When we think of post-apocalyptic worlds many of us envision alien invasions, zombie infections and bloodthirsty vampires. But post-apocalyptic doesn’t have to come in the form of the fantastical and other- worldly, it can be much more insidious. When we look around the world we see many post-apocalyptic societies. Societies at war, suffering from lack, famine and oppression. And even within the borders of the United States, it can seem that a dystopian like state is upon us. Bankrupt cities and homes with no running water or electricity are more common than many Americans imagine. The collapse of the real estate industry left many American towns littered with abandoned homes, filled with the newly homeless and freshly minted poor. We got a taste of what it feels like when a system collapses. But what happens when one too many systems collapse? What happens when systemic collapse reaches a tipping point? When I wrote New Hope City, I wanted explore a society where nothing quite works the way it’s supposed to, a society where collapse occurs in a creeping fashion, one small failure at a time. In New Hope City, things seem normal enough, but once you scratch beneath the surface, that’s not quite the case. A story told through the eyes of 14-year-old Sunni Brown, we get a first-hand account of what happens to a human being forced to live in a collapsing society. Let’s take a look several core failures that exist in post-apocalyptic New Hope City:
Culture of Corruption
Like most dystopian societies, in New Hope City corruption is endemic. But it’s not just the police, city officials and the villains that are corrupt. Corruption infects everyone, even those who try to do good. Corruption is like a fast spreading cancer that will completely consume its host if not stopped. In this type of a society a do-gooder might help the poor but only after they fatten their own wallet and belly. In this type of society a parent will exploit their own child. In this type of society, gangsters own the politicians. And it is corruption that ultimately destroys the society.
Lack of Vision
Societies experiencing a creeping collapse are filled with people who have no vision for the future. They are incapable of preparing for the future because they don’t really believe there is a future for which to prepare. Every action is about immediate satisfaction. In these types of societies the education of youth is abandoned, infrastructure is never developed and there is no preparation for future generations. In New Hope City many residents give lip service to the future but few truly make an effort to build towards it. Cynicism is a city motto.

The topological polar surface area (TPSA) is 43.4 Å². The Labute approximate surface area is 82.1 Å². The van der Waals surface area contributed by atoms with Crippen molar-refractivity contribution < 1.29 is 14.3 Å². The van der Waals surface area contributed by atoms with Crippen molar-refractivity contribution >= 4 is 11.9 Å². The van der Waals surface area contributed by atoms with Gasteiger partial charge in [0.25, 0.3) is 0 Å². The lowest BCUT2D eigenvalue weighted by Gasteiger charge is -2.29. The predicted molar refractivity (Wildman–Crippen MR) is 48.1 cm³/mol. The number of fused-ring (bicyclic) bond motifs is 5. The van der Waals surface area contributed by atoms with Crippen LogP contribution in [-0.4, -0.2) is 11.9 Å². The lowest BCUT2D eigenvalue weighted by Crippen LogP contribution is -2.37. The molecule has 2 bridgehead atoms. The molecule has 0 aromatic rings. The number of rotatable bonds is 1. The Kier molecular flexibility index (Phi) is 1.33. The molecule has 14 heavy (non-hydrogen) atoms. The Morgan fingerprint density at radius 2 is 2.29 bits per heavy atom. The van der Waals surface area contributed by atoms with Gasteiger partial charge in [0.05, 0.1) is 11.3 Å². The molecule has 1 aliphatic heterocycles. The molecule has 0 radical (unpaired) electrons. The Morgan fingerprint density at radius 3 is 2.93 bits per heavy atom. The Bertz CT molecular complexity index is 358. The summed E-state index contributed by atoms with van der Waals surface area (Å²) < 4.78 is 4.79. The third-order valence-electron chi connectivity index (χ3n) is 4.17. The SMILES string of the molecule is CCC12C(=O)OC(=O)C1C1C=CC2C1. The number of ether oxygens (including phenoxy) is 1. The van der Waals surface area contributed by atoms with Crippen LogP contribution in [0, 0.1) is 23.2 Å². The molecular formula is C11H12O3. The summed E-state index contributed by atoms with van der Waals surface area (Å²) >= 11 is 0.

Real life post-apocalyptic societies often isolate themselves from the outside world. Even if they don’t physically erect walls, they may ignore the world around them. They become insular, only concerning themselves with what’s happening within their city, neighborhood or family. In societies in the later stages of collapse, they may even ignore what’s happening right outside their door, instead choosing to focus on themselves and their immediate family. In New Hope City crime is out of control because no one wants to get involved. No one considers victims of crime their problem. And in some cases they blame crime victims for their own suffering.
DYI justice, more commonly known as vigilantism, eventually supersedes official law enforcement channels in a collapsed society. The people not completely consumed by corruption may choose vigilantism to get the justice they want but can’t find through normal channels. In New Hope City there is no justice through the police department or the court system. While the police and court system exist, they don’t function properly. And it’s with this system’s collapse that Sunni Brown’s story begins.
In New Hope City I tell the story of a teenage girl living in a collapsed society and I explore how this post-apocalyptic world impacts her interactions with others and the choices she makes. New Hope City is a full-length novel written for adults (not YA fiction). While I think the novel is appropriate for mature teens 16 years and older, parental guidance is advised. Available on Kindle, Nook and Kobo. Other formats coming soon.